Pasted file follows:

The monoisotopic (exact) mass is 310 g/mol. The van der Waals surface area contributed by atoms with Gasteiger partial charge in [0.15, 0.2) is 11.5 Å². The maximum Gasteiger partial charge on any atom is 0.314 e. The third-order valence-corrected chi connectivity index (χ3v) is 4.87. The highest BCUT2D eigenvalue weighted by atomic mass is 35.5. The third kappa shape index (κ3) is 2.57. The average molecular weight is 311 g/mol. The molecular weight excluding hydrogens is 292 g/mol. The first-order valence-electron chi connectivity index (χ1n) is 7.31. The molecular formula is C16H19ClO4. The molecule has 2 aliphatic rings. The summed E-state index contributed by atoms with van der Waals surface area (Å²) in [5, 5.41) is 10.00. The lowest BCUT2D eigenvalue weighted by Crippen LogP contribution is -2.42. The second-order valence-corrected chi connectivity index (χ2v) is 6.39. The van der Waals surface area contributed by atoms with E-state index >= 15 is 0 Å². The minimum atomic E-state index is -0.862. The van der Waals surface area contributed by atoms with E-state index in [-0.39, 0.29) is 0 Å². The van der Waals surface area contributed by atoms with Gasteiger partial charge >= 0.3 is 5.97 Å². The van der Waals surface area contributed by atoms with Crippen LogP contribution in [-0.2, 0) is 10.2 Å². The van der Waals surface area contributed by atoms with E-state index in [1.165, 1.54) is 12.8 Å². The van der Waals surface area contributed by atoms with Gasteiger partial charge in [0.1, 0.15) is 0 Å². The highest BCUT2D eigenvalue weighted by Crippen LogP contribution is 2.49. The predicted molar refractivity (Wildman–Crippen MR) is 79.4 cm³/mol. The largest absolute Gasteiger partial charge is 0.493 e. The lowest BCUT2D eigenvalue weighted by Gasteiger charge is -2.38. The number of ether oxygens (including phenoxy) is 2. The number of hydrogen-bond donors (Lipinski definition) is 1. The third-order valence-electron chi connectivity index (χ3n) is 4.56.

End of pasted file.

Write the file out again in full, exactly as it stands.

The monoisotopic (exact) mass is 310 g/mol. The van der Waals surface area contributed by atoms with Gasteiger partial charge in [0.15, 0.2) is 11.5 Å². The maximum Gasteiger partial charge on any atom is 0.314 e. The third-order valence-corrected chi connectivity index (χ3v) is 4.87. The highest BCUT2D eigenvalue weighted by atomic mass is 35.5. The third kappa shape index (κ3) is 2.57. The average molecular weight is 311 g/mol. The molecular weight excluding hydrogens is 292 g/mol. The first-order valence-electron chi connectivity index (χ1n) is 7.31. The molecular formula is C16H19ClO4. The molecule has 2 aliphatic rings. The summed E-state index contributed by atoms with van der Waals surface area (Å²) in [5, 5.41) is 10.00. The lowest BCUT2D eigenvalue weighted by Crippen LogP contribution is -2.42. The second-order valence-corrected chi connectivity index (χ2v) is 6.39. The van der Waals surface area contributed by atoms with E-state index >= 15 is 0 Å². The minimum atomic E-state index is -0.862. The van der Waals surface area contributed by atoms with E-state index in [-0.39, 0.29) is 0 Å². The van der Waals surface area contributed by atoms with Gasteiger partial charge >= 0.3 is 5.97 Å². The van der Waals surface area contributed by atoms with Crippen LogP contribution in [-0.2, 0) is 10.2 Å². The van der Waals surface area contributed by atoms with E-state index in [1.165, 1.54) is 12.8 Å². The van der Waals surface area contributed by atoms with Gasteiger partial charge in [0.1, 0.15) is 0 Å². The highest BCUT2D eigenvalue weighted by Crippen LogP contribution is 2.49. The predicted molar refractivity (Wildman–Crippen MR) is 79.4 cm³/mol. The largest absolute Gasteiger partial charge is 0.493 e. The lowest BCUT2D eigenvalue weighted by Gasteiger charge is -2.38. The number of ether oxygens (including phenoxy) is 2. The number of hydrogen-bond donors (Lipinski definition) is 1. The third-order valence-electron chi connectivity index (χ3n) is 4.56.